In Houston, Flood Response Success is about Taking the Long View

September is National Preparedness Month, so we asked the City of Houston, a Big Cities Health Coalition member, to share the lessons learned from their 2016 "Tax Day Day Flood." How did the public health department assist Houston residents, and did they consider their job done once the streets were dry?

by Raouf R Arafat, MD,MPH, Assistant Director, Houston Health Department

From April 16-18, 2016, the Houston area experienced widespread flooding.  First responders conducted 1,200 high-water rescues; over 6,700 houses were damaged in the region; overall property damage was estimated at $5 billion. Eight residents perished when their vehicles were trapped in high water. Four months later, Houston Health Department employees are still attempting to address the needs of flood victims through long-term case management.

Raouf R Arafat, MD,MPH

Raouf R Arafat, MD,MPH

As civilians, we have become accustomed to hearing about natural and man-made disasters.  We hear—or perhaps we even tune out media soundbites that deliver a cascade of disaster numbers.  It has been said that “statistics is human beings with the tears wiped away.”

As public health professionals, we are surrounded by numbers too. Data help us plan our responses to events that threaten our community’s health. These events could be epidemics, weather related, or man-made disasters. Also, management decisions are made, funding is allocated, and program performance is analyzed based on the measurable outcomes we achieve when protecting our community’s health.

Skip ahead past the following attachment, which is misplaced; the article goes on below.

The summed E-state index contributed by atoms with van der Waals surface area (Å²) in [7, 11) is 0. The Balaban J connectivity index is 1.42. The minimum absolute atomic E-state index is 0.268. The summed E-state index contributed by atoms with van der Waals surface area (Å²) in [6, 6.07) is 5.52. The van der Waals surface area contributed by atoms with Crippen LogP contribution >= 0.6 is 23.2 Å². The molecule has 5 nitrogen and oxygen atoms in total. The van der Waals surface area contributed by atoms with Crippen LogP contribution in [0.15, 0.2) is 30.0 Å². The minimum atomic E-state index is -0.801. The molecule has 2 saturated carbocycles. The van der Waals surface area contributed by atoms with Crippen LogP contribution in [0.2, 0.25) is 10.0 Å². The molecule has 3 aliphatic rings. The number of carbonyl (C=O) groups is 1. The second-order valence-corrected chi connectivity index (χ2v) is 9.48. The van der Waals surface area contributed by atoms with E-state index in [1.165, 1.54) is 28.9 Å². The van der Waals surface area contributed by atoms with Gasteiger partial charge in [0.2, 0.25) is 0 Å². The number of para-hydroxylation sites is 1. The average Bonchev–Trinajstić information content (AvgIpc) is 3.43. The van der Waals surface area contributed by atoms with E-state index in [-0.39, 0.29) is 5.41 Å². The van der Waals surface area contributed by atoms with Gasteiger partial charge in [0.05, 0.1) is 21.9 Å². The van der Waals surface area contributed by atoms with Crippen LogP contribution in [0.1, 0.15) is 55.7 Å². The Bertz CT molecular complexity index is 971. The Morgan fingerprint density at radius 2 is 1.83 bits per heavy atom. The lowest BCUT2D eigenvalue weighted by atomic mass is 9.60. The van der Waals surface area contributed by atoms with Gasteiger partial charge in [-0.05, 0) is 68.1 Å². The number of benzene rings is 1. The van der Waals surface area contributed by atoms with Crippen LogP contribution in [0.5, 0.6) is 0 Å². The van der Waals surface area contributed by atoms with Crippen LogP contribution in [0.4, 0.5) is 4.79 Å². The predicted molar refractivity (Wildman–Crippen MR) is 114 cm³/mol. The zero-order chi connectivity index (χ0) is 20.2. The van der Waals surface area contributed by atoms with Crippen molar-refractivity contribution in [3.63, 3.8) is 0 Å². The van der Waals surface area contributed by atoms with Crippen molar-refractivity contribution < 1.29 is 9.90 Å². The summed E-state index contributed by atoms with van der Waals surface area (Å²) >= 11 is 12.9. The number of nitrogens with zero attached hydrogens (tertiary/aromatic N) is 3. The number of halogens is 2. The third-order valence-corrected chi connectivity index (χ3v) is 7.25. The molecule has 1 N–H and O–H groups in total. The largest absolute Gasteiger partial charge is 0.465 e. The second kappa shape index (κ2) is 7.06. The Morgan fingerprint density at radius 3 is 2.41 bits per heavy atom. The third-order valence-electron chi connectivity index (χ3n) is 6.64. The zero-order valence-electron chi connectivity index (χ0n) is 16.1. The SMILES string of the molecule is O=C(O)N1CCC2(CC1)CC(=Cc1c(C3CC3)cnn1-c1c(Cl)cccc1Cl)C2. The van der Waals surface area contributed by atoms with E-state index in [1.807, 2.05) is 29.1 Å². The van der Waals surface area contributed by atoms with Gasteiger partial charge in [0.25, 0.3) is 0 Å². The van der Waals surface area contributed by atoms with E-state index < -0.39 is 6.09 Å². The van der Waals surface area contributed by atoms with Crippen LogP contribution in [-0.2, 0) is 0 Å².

To understand the magnitude of Houston’s Tax Day Floods and the Houston Health Department’s response to it we have to analyze the numbers.  Almost 2,000 apartments were damaged in Houston’s Greenspoint neighborhood alone. However, to communicate the magnitude of our response we have to re-insert the human element.

The story I wish to tell about our Tax Day Flood response—the story “behind the headlines”—is as much qualitative as it is quantitative. The Health Department’s employees who responded to the flood not only served thousands of Houstonians, but they showed tremendous dedication, resourcefulness, and professionalism during their deployment. They were motivated by a desire to help the flood victims get back on their feet and live with dignity. They saw flood victims as people, not as numbers.

The Houston Health Department mobilized its disaster response teams shortly after the flood waters began to recede. Over 100 employees were deployed to the Houston Emergency Center, apartment complexes in the hardest-hit areas, and interim shelters and hotels that housed evacuees. They engaged in various activities ranging from managing and planning the response, distributing food and clothing, processing displaced persons, providing nursing triage at interim shelters, and conducting interviews and assessments.   

Jeff Floyd served as one of the Health Department’s Public Health Liaisons at the Houston Emergency Center.  Mr. Floyd’s primary role was to help the Health Department make strategic decisions about food, medical care, and social service needs based on reports he received from Health Department staff deployed in the field.  He performed these duties for several days, working 12-hour shifts in close collaboration with other municipal entities under the umbrella of the Incident Command System, or ICS.